The four decades between 1910 and 1950 were the golden age of the American movie poster, an era when wonderful films wer promoted through the talents of legendary illustrators like Thomas Hart Benton, Norman Rockwell, Howard Chandler Christy and Jmes Montgomery Flagg, as well as a small army of unknowns. It was a time when big studios lavished fortunes on poster campaigns - from modest one-sheets posted on neighbourhood fences to the gargantuan forty-eight sheets that usurped entire sides of multi-storey buildings. Hollywood knew that the right image could seduce millions past the box office and into the theatre. Today such graphics fetch five-figure prices from collectors seeking a Casablanca or a King Kong.
The design work of Group of Seven painter J.E.H. MacDonald was not only central to his personal artistic development, but inseparable from the graphic design industry in Toronto from the 1890s to the 1930s: the golden age of book and magazine illustration. This connection has been largely overshadowed by his painting. Now this splendid book, tracing MacDonald's involvement with fine printing, book design and commercial art, raises the profile of graphic design as a formative influence in Canadian visual culture.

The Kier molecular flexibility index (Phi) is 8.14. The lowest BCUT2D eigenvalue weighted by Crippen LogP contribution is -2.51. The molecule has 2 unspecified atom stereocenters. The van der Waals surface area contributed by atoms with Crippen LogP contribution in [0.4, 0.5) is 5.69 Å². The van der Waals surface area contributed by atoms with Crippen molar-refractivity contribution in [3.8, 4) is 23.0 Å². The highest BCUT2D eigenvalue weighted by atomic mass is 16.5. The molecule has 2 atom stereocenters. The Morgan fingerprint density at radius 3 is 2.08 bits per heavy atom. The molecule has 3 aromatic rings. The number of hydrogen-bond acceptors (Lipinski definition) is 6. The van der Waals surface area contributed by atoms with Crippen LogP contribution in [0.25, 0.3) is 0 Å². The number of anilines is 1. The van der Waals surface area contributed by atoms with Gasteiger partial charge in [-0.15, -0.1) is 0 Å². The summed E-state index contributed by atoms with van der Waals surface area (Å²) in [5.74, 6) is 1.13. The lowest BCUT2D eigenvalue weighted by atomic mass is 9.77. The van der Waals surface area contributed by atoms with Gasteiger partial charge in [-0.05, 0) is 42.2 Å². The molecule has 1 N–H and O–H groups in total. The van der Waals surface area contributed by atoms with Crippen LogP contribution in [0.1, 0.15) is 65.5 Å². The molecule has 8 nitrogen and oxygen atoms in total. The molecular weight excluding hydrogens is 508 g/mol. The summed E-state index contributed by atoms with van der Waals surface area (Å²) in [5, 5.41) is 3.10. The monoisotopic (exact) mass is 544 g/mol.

At last, a mathematical explanation of how art works presented in a manner we can all understand. Kimberly Elam takes the reader on a geometrical journey, lending insight and coherence to the design process by exploring the visual relationships that have foundations in mathematics as well as the essential qualities of life. Geometry of Design-the first book in our new Design Briefs Series-takes a close look at a broad range of twentieth-century examples of design, architecture, and illustration (from the Barcelona chair to the Musica Viva poster, from the Braun handblender to the Conico kettle), revealing underlying geometric structures in their compositions. Explanations and techniques of visual analysis make the inherent mathematical relationships evident and a must-have for anyone involved in graphic arts. The book focuses not only on the classic systems of proportioning, such as the golden section and root rectangles, but also on less well known proportioning systems such as the Fibonacci Series. Through detailed diagrams these geometric systems are brought to life giving an effective insight into the design process.